How does aggregate stability support quicker field entry?By Krystin Oborny on Thursday, 02 July, 2020
When planting season begins, it always seems like a race to get as much seed in the ground as quickly as you can. It is disappointing when conditions are not favorable to get planting done. It is extra frustrating when you see that your neighbor is able to get in the field, and you are not.
More often than not, this difference in time to enter the field can come down to one factor: aggregate stability.
How does aggregate stability factor into quicker field entry?
- Better aggregate stability means better water infiltration, and better water infiltration leads to increased yield. This is especially true in a region like Nebraska, where the most limiting factor is moisture availability to a crop. When plants can absorb and store more water, it limits the amount of work they have to do to find it. This will allow the crops to better prosper to reach the best yield.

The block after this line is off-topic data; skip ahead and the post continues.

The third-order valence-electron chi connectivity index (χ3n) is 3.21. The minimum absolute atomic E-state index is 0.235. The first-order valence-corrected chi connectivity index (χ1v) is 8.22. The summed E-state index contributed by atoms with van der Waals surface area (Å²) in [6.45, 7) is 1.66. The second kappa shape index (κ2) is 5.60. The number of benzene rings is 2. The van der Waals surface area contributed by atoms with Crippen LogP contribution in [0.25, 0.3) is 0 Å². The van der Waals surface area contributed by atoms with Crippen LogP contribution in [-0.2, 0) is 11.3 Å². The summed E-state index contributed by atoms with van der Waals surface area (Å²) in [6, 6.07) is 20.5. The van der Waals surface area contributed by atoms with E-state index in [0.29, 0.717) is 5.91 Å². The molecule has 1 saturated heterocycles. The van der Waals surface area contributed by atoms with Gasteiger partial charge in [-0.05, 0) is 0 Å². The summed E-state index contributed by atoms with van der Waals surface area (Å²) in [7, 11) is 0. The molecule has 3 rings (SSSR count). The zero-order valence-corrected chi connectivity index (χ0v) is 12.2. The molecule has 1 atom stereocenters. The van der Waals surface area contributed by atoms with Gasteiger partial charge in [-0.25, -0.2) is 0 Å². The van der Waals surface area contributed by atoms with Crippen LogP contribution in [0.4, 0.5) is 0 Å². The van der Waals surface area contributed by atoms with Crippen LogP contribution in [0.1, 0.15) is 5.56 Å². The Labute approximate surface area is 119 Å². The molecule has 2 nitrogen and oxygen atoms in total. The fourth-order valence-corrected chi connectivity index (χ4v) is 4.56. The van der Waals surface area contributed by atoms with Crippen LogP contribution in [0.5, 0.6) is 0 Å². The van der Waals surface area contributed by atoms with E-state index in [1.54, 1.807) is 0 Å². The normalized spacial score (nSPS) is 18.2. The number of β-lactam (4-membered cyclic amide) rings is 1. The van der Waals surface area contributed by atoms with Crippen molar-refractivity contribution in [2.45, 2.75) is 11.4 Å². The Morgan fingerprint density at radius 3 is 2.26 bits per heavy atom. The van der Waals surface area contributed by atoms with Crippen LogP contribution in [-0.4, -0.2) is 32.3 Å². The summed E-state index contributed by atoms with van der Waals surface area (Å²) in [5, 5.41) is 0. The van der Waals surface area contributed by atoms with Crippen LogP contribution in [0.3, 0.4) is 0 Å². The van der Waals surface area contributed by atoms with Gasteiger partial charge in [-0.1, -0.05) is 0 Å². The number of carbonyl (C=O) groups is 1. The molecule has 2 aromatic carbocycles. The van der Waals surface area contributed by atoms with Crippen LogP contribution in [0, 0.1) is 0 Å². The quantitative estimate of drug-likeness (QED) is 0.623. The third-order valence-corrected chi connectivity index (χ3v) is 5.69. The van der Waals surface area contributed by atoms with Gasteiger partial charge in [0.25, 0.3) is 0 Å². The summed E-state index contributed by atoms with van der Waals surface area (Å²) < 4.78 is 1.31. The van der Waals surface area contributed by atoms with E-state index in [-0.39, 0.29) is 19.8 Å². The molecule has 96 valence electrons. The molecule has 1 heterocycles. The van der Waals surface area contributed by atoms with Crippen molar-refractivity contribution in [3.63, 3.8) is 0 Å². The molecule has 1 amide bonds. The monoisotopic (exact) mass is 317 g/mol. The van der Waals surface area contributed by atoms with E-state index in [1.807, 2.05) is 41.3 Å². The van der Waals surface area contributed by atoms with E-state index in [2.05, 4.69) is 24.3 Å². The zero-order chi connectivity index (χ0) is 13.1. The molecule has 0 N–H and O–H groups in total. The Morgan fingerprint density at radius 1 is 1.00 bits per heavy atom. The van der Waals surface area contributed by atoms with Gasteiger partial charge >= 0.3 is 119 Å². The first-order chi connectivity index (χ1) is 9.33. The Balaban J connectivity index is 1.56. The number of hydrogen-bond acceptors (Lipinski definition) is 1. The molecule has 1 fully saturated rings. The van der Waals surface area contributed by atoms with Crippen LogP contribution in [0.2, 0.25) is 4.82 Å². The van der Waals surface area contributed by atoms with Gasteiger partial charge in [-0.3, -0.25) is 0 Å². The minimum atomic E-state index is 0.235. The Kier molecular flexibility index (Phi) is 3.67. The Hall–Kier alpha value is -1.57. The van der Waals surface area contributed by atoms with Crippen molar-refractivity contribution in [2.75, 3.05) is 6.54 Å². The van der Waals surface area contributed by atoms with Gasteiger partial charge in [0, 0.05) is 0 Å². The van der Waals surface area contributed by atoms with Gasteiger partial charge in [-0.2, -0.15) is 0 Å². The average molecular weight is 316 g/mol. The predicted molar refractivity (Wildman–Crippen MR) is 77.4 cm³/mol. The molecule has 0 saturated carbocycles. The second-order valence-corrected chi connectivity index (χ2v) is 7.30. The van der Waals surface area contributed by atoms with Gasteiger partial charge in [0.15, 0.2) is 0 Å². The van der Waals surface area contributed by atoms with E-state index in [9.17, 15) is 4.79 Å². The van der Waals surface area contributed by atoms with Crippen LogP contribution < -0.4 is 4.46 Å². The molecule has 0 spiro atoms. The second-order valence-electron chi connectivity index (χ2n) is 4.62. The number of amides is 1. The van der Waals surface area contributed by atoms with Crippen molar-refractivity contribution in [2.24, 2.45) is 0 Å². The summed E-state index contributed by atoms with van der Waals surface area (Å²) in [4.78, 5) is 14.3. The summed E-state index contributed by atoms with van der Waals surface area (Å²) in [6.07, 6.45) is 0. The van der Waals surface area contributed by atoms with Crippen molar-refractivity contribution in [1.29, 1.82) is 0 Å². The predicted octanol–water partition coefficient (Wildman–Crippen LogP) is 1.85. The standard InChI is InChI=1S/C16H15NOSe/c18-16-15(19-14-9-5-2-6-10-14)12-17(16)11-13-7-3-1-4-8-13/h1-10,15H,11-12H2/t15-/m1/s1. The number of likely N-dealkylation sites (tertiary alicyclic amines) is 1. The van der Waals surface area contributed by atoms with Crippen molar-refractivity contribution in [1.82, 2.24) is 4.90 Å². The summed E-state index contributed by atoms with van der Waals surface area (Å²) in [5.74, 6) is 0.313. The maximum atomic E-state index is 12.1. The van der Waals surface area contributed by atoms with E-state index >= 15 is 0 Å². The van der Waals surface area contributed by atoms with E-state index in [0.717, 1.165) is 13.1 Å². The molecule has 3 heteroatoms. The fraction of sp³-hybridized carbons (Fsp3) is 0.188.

- Better aggregate stability also means soil is more adaptable to moisture. When conducting aggregate stability tests by submerging a cube of soil in water, the sample with the better aggregation sticks together longer. What does that mean for the long run in your field? This can be the difference in planting on May 15 vs. May 18. Soil with this aggregation is able to contain more water without falling apart, allowing for a spongy effect. This keeps the soil particles together instead of breaking apart and making a muddy track across the field.
- Built in pore space is often overlooked but is also an important piece to good aggregate stability. These pore spaces are usually created by earthworms, roots, and other critters in the soil. They also add to the ability to hold more water. This creates a better environment for oxygen to filter in the soil. The more oxygen transfer in the soil, the better it can mineralize and convert the already present nutrients into a plant available form.
Universally, there are no detrimental effects to building aggregate stability. There are multiple ways to address and show how aggregate stability has positive effects in soil; however, it is awfully hard to come up with even one negative impact of managing a field to include better aggregation.